I love the holidays, because it gives me a reason to bake. Now mind you, to me, any day can be a reason to bake, especially if your doing it for work. But the holidays allow me to really come up with something creatively extraordinary, because there's always a theme involved. St Patrick's day has become ubiquitously synonymous with green. So, I found it only fitting, to use my popular "red" velvet cupcakes and make them "green." I was also in my cake decorating supply store and found clover shaped cutters, which I immediately purchased, thinking that it would make the perfect cupcake topper.

March 9, 2010

Taste Verses Presentation?

I was excited when I heard that Belmont Shore, a local community in long beach, CA, was going to have their 6Th annual chocolate festival. The event hit me as a total surprise, since I've been living in Long Beach for over 10 years and never heard of it. The only reason I found out, was because a good friend and fellow local Long Beach resident, informed me of the event. I was all over it since, I'm a lover of all things chocolate. After hearing that there was a contest for homemade desserts, I figured what the heck. I also figured that participating in the contest would be a great networking opportunity for Splendid Creations, my business. The chocolate tasting contest, had 3 categories: best cake or pie, best cookies or brownies, and best drinks or confections. I think the hardest thing about entering a food related contest, is what to enter. But, one of the awesome things about being a pastry chef is the versatility with being able to create all types of baking and pastry dishes.

I run a small, yet optimistically growing cake and pastry company, splendid creations and my menu contains plenty of chocolate items. The most popular now being my double chocolate pecan pie (contest winner), triple chocolate mocha cake (or death by chocolate, as my friend calls it), brownies, cookies, and so forth. I knew I had to be smart about which item to enter. I didn't want something too popular and I didn't want something too eccentrically complex. My indecisiveness lead me to family and facebook for an opinion pole. My father chose the pie since it was his favorite and my facebook community, was split down the middle. I went with the pie, because it was a first for most.

On the day of the contest, I was pressed for time because the event was the same weekend as the Superbowl and so I was finishing up a Superbowl themed cake. the contest was at 2pm and I baked two pies early that morning. When I arrived at the contest, I had 5 mins to set up and plate. Mind you, when I registered for the contest the prior week, I wasn't told that I needed plates, napkins, forks, etc and since I had only packed my cutting knife, camera, and two pies, I had to run to the local store and pick of the items I needed. I also noticed that this contest was serious. Most of the contestants came with their "A" game. I saw some amazing and beautifully plated dishes. It seriously looked like something off of the food network. Pecan pie is hard to cut normally, so just think of the frustration I experienced, when I had 3 mins to plate. Disaster! I had the worst plated dish out of all the contestants and I decided at the moment that it was all over.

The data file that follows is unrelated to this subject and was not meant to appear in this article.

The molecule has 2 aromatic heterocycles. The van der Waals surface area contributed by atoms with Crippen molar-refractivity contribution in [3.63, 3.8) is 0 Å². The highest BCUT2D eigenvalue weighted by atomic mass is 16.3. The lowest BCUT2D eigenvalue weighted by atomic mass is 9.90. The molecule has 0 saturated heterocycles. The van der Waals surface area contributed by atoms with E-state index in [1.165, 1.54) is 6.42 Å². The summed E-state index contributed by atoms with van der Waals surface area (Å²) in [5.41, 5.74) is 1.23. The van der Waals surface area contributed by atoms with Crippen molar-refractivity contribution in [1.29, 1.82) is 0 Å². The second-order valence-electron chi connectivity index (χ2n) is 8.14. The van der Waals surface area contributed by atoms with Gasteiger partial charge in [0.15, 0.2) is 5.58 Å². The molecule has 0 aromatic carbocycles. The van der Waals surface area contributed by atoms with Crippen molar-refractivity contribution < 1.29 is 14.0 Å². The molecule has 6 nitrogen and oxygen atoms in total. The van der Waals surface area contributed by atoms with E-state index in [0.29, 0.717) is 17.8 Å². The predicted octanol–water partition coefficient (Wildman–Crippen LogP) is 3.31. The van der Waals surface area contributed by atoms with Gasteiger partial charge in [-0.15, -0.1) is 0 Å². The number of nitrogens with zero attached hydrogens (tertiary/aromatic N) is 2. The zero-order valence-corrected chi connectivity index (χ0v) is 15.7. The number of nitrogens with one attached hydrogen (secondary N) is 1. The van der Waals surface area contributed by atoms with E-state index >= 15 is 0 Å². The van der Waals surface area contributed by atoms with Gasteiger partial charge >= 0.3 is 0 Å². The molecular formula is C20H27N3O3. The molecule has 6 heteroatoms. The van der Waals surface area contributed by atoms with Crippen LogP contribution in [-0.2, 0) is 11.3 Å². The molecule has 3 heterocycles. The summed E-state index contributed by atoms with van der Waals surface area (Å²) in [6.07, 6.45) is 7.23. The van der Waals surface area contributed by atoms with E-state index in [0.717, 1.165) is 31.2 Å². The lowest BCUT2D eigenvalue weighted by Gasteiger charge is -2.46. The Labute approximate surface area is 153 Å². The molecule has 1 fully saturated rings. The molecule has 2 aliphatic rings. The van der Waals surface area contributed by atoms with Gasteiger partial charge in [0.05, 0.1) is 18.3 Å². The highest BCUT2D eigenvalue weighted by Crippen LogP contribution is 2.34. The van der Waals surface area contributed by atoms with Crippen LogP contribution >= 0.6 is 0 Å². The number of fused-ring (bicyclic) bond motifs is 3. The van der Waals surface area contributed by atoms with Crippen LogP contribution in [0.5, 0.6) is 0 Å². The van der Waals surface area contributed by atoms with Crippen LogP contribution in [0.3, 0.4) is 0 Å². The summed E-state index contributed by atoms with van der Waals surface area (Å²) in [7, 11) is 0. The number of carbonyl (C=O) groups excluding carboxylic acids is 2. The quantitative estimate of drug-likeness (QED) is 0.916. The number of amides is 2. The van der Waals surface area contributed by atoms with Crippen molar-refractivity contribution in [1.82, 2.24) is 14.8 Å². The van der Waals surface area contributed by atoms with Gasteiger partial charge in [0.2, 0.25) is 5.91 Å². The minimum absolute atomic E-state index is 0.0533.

During the contest the 9 judges took their "sweet" times carefully sampling all of the chocolate entries (there were at least 30). I stood there looking at my disastrously plated entry and how the judges were sampling in and around my pie, avoiding it like the plague. My father stood there in support of my efforts, telling me to be patient and watch closely. At last, one of the judges took a sample. I instantly saw her face light up and saw her mouth form a encouraging "WOW." At that moment, she insisted that the other judges try the pie and they did. Now mind you, there were 30 or so entries and 9 judges and none of them took more than a small bite of each entry. Three judges ate the entire pie and one even went back for an encore. I was elated, because it put a glimmer of hope back in my spirit. My dad retorted "see they're hooked!" I could only laugh and agree with him. When the contest was over we had about an hour to kill for the judging. I couldn't get over how awful my entry looked. I know they enjoyed the pie, but was taste enough to win? When I won the "cake and pie" category of the contest, my father said something profound, "Taste beats presentation every time." I guess he was right.

To Be or Not to be......a Chocolate Cake??

When I originally decided to start blogging, I told myself that I would blog at least once a day. I have to admit, that I haven't been living up to that commitment. As a new blogger, the hardest thing about blogging, is coming up with something of interest. These days millions of people blog and with the threat of sounding ubiquitously redundant, I have to blog in a way that offers unique perspective and insight. With that being said, I hope you find my blogs both interesting, insightful, and fun.